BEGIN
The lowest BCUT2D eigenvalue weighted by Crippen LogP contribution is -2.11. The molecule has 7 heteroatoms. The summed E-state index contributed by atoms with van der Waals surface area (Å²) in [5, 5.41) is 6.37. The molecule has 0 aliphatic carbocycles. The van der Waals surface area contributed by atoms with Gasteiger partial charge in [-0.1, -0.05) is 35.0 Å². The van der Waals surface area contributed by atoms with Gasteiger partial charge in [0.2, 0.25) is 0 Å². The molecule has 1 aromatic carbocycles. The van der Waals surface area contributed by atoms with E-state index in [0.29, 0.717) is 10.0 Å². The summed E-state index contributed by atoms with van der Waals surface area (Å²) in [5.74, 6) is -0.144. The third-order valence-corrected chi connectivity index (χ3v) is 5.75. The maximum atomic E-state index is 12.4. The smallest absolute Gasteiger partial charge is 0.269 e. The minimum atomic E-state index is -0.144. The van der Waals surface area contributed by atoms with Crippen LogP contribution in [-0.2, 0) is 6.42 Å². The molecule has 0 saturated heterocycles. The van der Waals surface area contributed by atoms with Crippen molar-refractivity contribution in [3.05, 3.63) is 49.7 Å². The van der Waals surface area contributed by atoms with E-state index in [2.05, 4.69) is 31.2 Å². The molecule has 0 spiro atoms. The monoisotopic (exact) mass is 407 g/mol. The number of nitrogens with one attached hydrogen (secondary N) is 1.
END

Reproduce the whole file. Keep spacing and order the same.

The lowest BCUT2D eigenvalue weighted by Crippen LogP contribution is -2.11. The molecule has 7 heteroatoms. The summed E-state index contributed by atoms with van der Waals surface area (Å²) in [5, 5.41) is 6.37. The molecule has 0 aliphatic carbocycles. The van der Waals surface area contributed by atoms with Gasteiger partial charge in [-0.1, -0.05) is 35.0 Å². The van der Waals surface area contributed by atoms with Gasteiger partial charge in [0.2, 0.25) is 0 Å². The molecule has 1 aromatic carbocycles. The van der Waals surface area contributed by atoms with E-state index in [0.29, 0.717) is 10.0 Å². The summed E-state index contributed by atoms with van der Waals surface area (Å²) in [5.74, 6) is -0.144. The third-order valence-corrected chi connectivity index (χ3v) is 5.75. The maximum atomic E-state index is 12.4. The smallest absolute Gasteiger partial charge is 0.269 e. The minimum atomic E-state index is -0.144. The van der Waals surface area contributed by atoms with Crippen LogP contribution in [-0.2, 0) is 6.42 Å². The molecule has 0 saturated heterocycles. The van der Waals surface area contributed by atoms with Crippen molar-refractivity contribution in [3.05, 3.63) is 49.7 Å². The van der Waals surface area contributed by atoms with E-state index in [2.05, 4.69) is 31.2 Å². The molecule has 0 spiro atoms. The monoisotopic (exact) mass is 407 g/mol. The number of nitrogens with one attached hydrogen (secondary N) is 1.